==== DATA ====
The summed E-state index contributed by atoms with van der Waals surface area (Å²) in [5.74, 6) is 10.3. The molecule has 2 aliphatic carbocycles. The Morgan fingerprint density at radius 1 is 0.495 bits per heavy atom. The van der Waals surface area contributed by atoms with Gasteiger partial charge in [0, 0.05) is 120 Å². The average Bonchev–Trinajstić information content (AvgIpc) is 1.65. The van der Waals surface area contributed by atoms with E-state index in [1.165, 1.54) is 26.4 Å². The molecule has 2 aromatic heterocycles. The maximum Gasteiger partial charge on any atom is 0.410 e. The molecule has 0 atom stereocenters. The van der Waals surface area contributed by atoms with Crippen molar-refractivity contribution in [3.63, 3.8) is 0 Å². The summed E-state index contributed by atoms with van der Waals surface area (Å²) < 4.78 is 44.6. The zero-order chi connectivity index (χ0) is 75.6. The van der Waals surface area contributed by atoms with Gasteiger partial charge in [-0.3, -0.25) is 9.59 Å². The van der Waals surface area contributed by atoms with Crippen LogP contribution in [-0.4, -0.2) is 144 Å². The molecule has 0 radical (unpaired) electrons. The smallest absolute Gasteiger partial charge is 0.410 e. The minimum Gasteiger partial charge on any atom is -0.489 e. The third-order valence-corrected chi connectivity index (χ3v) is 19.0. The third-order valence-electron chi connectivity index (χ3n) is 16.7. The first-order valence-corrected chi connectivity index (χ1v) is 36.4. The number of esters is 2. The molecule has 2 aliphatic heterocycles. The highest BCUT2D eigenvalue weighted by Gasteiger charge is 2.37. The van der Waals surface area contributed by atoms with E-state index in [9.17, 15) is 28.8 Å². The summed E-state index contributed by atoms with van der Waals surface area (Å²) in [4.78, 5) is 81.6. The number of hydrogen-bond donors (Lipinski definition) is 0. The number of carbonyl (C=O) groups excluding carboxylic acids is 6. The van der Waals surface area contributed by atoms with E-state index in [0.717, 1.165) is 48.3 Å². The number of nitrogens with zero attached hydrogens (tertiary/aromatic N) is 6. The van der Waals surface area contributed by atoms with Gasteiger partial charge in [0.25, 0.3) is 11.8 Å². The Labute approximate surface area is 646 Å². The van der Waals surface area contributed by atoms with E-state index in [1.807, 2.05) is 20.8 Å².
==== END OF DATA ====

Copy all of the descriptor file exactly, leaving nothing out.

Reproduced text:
The summed E-state index contributed by atoms with van der Waals surface area (Å²) in [5.74, 6) is 10.3. The molecule has 2 aliphatic carbocycles. The Morgan fingerprint density at radius 1 is 0.495 bits per heavy atom. The van der Waals surface area contributed by atoms with Gasteiger partial charge in [0, 0.05) is 120 Å². The average Bonchev–Trinajstić information content (AvgIpc) is 1.65. The van der Waals surface area contributed by atoms with E-state index in [1.165, 1.54) is 26.4 Å². The molecule has 2 aromatic heterocycles. The maximum Gasteiger partial charge on any atom is 0.410 e. The molecule has 0 atom stereocenters. The van der Waals surface area contributed by atoms with Crippen molar-refractivity contribution in [3.63, 3.8) is 0 Å². The summed E-state index contributed by atoms with van der Waals surface area (Å²) < 4.78 is 44.6. The zero-order chi connectivity index (χ0) is 75.6. The van der Waals surface area contributed by atoms with Gasteiger partial charge in [-0.3, -0.25) is 9.59 Å². The van der Waals surface area contributed by atoms with Crippen LogP contribution in [-0.4, -0.2) is 144 Å². The molecule has 0 radical (unpaired) electrons. The smallest absolute Gasteiger partial charge is 0.410 e. The minimum Gasteiger partial charge on any atom is -0.489 e. The third-order valence-corrected chi connectivity index (χ3v) is 19.0. The third-order valence-electron chi connectivity index (χ3n) is 16.7. The first-order valence-corrected chi connectivity index (χ1v) is 36.4. The number of esters is 2. The molecule has 2 aliphatic heterocycles. The highest BCUT2D eigenvalue weighted by Gasteiger charge is 2.37. The van der Waals surface area contributed by atoms with E-state index in [9.17, 15) is 28.8 Å². The summed E-state index contributed by atoms with van der Waals surface area (Å²) in [4.78, 5) is 81.6. The number of hydrogen-bond donors (Lipinski definition) is 0. The number of carbonyl (C=O) groups excluding carboxylic acids is 6. The van der Waals surface area contributed by atoms with E-state index in [0.717, 1.165) is 48.3 Å². The number of nitrogens with zero attached hydrogens (tertiary/aromatic N) is 6. The van der Waals surface area contributed by atoms with Gasteiger partial charge in [0.25, 0.3) is 11.8 Å². The Labute approximate surface area is 646 Å². The van der Waals surface area contributed by atoms with E-state index in [1.807, 2.05) is 20.8 Å².